How did the Littlestown High School Sports Teams become the Thunderbolts?
In the 1940s Littlestown switched from soccer as a major sport to football.
Clayton Evans was the first football coach, along with George Ditlow,
Elmer Gall and Maurice Bream.
There was a contest to choose a name for the team. Bob Scholl asked
Coach Evans what his favorite airplane was. Mr. Evans related that his
favorite airplane was the Thunderbolt airplane partly because the Colonel
he served under had flown a Thunderbolt before he took over command of
the Moore Army Air Corps training base in Texas. Also, a "thunderbolt" was
the nickname of 1/4 stick of dynamite used in the mines. (Mr. Evans's
dad was a miner and an expert with explosives.)
Bob Scholl submitted the name thunderbolt in the contest and in 1947
received an award for this name.
Note about the Thunderbolt airplane:
From Wikipedia, the free encyclopedia
The Republic P-47 Thunderbolt was the largest, heaviest, and most expensive
fighter aircraft in history to be powered by a single piston engine.[verification
needed] It was heavily armed with eight .50-caliber machine guns, four
per wing. When fully loaded, the P-47 weighed up to eight tons, and in
the fighter-bomber ground-attack roles could carry five-inch rockets
or a significant bomb load of 2,500 pounds; over half the weight the
B-17 bomber could carry on long-range missions (although the B-17 had
a far greater range). The P-47, based on the powerful Pratt & Whitney
R-2800 Double Wasp engine, was to be very effective as a short-to-medium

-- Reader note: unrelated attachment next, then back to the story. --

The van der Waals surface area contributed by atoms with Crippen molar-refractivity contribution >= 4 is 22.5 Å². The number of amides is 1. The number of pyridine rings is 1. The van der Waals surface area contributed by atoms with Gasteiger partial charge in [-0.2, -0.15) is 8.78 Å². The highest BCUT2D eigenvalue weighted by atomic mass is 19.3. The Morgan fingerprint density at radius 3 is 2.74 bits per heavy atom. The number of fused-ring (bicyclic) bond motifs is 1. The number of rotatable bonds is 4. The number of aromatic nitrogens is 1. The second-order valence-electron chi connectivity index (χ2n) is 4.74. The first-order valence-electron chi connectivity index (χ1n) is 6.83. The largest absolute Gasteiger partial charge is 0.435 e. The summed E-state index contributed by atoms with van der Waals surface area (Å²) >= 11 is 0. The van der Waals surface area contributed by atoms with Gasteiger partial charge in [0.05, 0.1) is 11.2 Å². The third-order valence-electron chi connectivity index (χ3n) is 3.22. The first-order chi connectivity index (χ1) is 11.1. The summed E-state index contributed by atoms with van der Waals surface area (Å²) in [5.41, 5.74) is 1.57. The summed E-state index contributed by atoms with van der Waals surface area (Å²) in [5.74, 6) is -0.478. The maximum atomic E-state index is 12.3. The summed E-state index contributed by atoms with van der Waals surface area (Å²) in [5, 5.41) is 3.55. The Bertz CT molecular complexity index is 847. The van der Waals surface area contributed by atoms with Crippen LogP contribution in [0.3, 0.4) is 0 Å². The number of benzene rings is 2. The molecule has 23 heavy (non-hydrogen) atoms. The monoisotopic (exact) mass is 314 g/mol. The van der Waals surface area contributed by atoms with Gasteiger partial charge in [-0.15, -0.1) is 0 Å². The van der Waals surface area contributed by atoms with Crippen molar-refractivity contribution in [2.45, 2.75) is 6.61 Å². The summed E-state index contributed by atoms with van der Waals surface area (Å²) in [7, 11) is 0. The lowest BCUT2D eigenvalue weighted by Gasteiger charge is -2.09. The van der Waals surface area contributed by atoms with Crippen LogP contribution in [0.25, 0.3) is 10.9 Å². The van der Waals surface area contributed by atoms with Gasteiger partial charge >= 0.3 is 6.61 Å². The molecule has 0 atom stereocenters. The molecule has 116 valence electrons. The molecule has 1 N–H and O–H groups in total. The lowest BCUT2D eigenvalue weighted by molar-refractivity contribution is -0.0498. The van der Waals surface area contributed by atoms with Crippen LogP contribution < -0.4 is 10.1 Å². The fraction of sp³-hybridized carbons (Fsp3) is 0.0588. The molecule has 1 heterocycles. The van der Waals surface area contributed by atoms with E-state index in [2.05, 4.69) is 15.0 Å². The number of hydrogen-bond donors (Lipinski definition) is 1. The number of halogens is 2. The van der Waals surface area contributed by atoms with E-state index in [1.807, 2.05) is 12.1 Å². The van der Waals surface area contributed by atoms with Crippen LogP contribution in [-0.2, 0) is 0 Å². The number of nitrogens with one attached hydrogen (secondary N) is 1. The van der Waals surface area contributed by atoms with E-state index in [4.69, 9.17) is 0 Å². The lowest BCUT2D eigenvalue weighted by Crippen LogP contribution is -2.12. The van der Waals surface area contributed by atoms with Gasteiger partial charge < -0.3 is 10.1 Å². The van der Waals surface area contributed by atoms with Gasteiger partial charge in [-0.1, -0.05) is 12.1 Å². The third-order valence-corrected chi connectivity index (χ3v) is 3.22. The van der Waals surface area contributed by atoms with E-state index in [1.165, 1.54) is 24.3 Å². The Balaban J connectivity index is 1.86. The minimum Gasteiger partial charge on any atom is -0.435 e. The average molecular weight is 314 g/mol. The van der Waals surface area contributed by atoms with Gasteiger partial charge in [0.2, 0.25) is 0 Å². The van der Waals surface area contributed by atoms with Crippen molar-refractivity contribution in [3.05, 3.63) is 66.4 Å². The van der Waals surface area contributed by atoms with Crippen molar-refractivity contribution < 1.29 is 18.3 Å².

range escort fighter in high-altitude air-to-air combat and, when unleashed
as a fighter-bomber, proved especially adept at ground attack in both
the World War II European and Pacific Theaters.
The P-47 was one of the main United States Army Air Forces (USAAF) fighters
of World War II, and served with other Allied air forces, notably those
of France, Britain, and Russia. Mexican and Brazilian squadrons fighting
alongside the U.S. were equipped with the P-47.
The armored cockpit was roomy inside, comfortable for the pilot, and
offered good visibility. A modern-day U.S. ground-attack aircraft, the
Fairchild Republic A-10 Thunderbolt II, takes its name from the P-47.
The P-47 Thunderbolt was a design of Georgian immigrant Alexander Kartveli,
and was to replace the Seversky P-35 that was developed earlier by Russian
immigrant Alexander P. de Seversky (born in the same place as Kartveli:
Tbilisi, Georgia). Both had left their homeland to escape the Bolsheviks.
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